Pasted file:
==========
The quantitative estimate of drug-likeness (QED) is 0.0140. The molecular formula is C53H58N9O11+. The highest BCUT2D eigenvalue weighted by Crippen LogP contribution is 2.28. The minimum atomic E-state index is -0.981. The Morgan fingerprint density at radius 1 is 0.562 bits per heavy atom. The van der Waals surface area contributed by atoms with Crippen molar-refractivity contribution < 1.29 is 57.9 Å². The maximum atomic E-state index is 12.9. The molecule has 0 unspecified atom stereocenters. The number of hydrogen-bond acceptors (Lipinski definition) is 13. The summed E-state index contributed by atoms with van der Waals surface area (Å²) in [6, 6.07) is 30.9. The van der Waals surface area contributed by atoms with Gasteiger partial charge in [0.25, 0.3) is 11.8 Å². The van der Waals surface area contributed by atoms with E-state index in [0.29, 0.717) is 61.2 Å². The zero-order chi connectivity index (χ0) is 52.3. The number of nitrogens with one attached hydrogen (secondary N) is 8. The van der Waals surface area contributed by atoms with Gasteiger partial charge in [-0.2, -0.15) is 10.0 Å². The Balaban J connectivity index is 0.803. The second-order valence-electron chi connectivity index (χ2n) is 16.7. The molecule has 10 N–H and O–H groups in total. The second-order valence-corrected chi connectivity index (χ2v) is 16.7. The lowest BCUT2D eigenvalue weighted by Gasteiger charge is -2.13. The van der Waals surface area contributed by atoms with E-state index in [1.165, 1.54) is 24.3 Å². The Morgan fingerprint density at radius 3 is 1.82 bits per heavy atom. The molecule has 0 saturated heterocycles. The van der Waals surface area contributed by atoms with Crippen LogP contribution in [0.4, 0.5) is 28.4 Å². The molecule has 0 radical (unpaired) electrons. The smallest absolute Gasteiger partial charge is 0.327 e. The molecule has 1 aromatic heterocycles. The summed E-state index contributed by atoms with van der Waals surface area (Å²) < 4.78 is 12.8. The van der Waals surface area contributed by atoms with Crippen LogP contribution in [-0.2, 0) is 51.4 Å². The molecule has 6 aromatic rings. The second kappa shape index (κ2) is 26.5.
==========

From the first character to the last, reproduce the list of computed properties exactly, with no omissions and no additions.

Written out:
The quantitative estimate of drug-likeness (QED) is 0.0140. The molecular formula is C53H58N9O11+. The highest BCUT2D eigenvalue weighted by Crippen LogP contribution is 2.28. The minimum atomic E-state index is -0.981. The Morgan fingerprint density at radius 1 is 0.562 bits per heavy atom. The van der Waals surface area contributed by atoms with Crippen molar-refractivity contribution < 1.29 is 57.9 Å². The maximum atomic E-state index is 12.9. The molecule has 0 unspecified atom stereocenters. The number of hydrogen-bond acceptors (Lipinski definition) is 13. The summed E-state index contributed by atoms with van der Waals surface area (Å²) in [6, 6.07) is 30.9. The van der Waals surface area contributed by atoms with Gasteiger partial charge in [0.25, 0.3) is 11.8 Å². The van der Waals surface area contributed by atoms with E-state index in [0.29, 0.717) is 61.2 Å². The zero-order chi connectivity index (χ0) is 52.3. The number of nitrogens with one attached hydrogen (secondary N) is 8. The van der Waals surface area contributed by atoms with Gasteiger partial charge in [-0.2, -0.15) is 10.0 Å². The Balaban J connectivity index is 0.803. The second-order valence-electron chi connectivity index (χ2n) is 16.7. The molecule has 10 N–H and O–H groups in total. The second-order valence-corrected chi connectivity index (χ2v) is 16.7. The lowest BCUT2D eigenvalue weighted by Gasteiger charge is -2.13. The van der Waals surface area contributed by atoms with E-state index in [1.165, 1.54) is 24.3 Å². The Morgan fingerprint density at radius 3 is 1.82 bits per heavy atom. The molecule has 0 saturated heterocycles. The van der Waals surface area contributed by atoms with Crippen LogP contribution in [0.4, 0.5) is 28.4 Å². The molecule has 0 radical (unpaired) electrons. The smallest absolute Gasteiger partial charge is 0.327 e. The molecule has 1 aromatic heterocycles. The summed E-state index contributed by atoms with van der Waals surface area (Å²) < 4.78 is 12.8. The van der Waals surface area contributed by atoms with Crippen LogP contribution in [-0.2, 0) is 51.4 Å². The molecule has 6 aromatic rings. The second kappa shape index (κ2) is 26.5.